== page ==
Published in Israel Hayom, March 22, 2012
Incumbent Kadima leader Tzipi Livni yesterday launched a last-minute campaign aimed at scaring Kadima voters into voting for her in the party’s leadership vote next Tuesday. Kadima can’t exist without me, Livni warned. The slogan: “Without Tzipi Livni, there is no Kadima.”
This is, of course, ridiculous. With Tzipi Livni, Kadima has been practically wiped off the political map. Polls predict that the party would win only a paltry 12 seats if elections were held today, down from at its current 28 seats in the Knesset – which is almost a third of the parliament. With Tzipi Livni, Kadima has become politically irrelevant.
Livni has made many mistakes, and coming across as a whiner is one of them. Her harangues against Prime Minister Netanyahu in the Knesset always seem to have a wail about them, and she basically repeats the same mantra in every talk: ‘If only I had been in charge, then everything would have worked out. The peace process with the Palestinians would be zipping along and world would love us.’
Unfortunately for her, Palestinian behavior over the past three years makes this unbelievable, and the Israeli public isn’t buying it. Livni argued this week that Kadima without Livni “would merely be a second Likud,” and she may be right. But that is what most voters want. Likud is the real centrist party in Israel today, and a successful one at that.
Livni has taken to blaming Netanyahu for every ill-wind in the region, from the tensions with Turkey, to the deterioration of relations with Egypt, the rising price of oil and electricity, the missiles falling on our heads from Gaza, Ultra Orthodox extremists in Beit Shemesh, and confrontations at the United Nations.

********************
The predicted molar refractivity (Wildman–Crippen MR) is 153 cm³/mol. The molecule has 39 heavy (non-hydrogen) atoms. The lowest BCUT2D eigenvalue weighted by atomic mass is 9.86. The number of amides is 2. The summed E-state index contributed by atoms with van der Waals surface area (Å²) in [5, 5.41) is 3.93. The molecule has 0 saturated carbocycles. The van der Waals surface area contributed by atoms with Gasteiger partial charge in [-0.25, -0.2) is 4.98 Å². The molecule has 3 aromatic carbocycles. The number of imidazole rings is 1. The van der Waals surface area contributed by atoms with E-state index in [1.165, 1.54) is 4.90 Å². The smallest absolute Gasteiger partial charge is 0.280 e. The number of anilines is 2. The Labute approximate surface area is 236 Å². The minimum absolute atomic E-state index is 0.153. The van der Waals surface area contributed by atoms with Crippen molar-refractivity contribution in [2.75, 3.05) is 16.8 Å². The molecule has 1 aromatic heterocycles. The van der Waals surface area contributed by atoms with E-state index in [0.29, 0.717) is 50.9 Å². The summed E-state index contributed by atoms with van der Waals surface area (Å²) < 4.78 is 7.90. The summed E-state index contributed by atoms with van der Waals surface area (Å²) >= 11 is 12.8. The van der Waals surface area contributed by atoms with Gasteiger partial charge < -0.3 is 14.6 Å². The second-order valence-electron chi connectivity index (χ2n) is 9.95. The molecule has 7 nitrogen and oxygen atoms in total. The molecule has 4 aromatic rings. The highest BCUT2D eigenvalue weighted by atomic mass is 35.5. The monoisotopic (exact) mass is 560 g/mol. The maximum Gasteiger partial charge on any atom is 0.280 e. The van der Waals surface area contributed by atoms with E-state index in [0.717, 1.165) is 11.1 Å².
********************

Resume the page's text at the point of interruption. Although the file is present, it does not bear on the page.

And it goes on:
But the Israeli public knows better. It knows that Livni is overreaching in her claims against Netanyahu. And it doubts that with her as Prime Minister everything would turn peachy keen.
Nevertheless, Livni may win the Kadima party leadership vote. She has the party apparatus behind her (led by Omri Sharon, Tzachi Hanegbi, Haim Ramon and Roni Bar-On) and may get the lion’s share of votes from the 25,000 Israeli Arabs and Bedouin who make up one-quarter of Kadima’s registered party members. Fourteen of the party’s MKs are backing Shaul Mofaz (to Livni’s 13), and Avi Dicter would clearly join the Mofaz leadership team too. But it is still an uphill battle for Mofaz.
Even if he loses, I expect Mofaz to claim the Kadima moniker for his own faction (which under Knesset rules he can do, since most Kadima MKs align with his camp) and to break away from Livni’s party. Dicter will join him. It is then possible that Mofaz’s Kadima faction would enter Netanyahu’s coalition government. Dicter made this one of his key campaign pledges: To take his skills and experience and his supporters into the coalition government and seek to impact on the diplomatic, security and economic direction of the government from the inside.
Dicter himself would a prize acquisition for either Mofaz’s Kadima or the Likud-led coalition, or both. Dicter has a sterling reputation for honesty and integrity (it was he who exposed the corruption in Livni’s party bureaucracy), and a proven security record. As GSS head, he was the architect of Israel’s strategy of targeting terrorist leaders. He was an early and key advocate of the security fence. He remains outspoken on the need to “crush” the Hamas in Gaza in comprehensive fashion.
Even more importantly, Dicter is very clear about the need to bolster and reinforce Israel’s status as a Jewish state. His important Basic Law to reinforce Israel’s Jewish identity is still before the Knesset, legislation which Livni has strangely opposed.
Whatever happens next week, Dicter is sure to be a hotly-sought-after political asset, and appropriately so.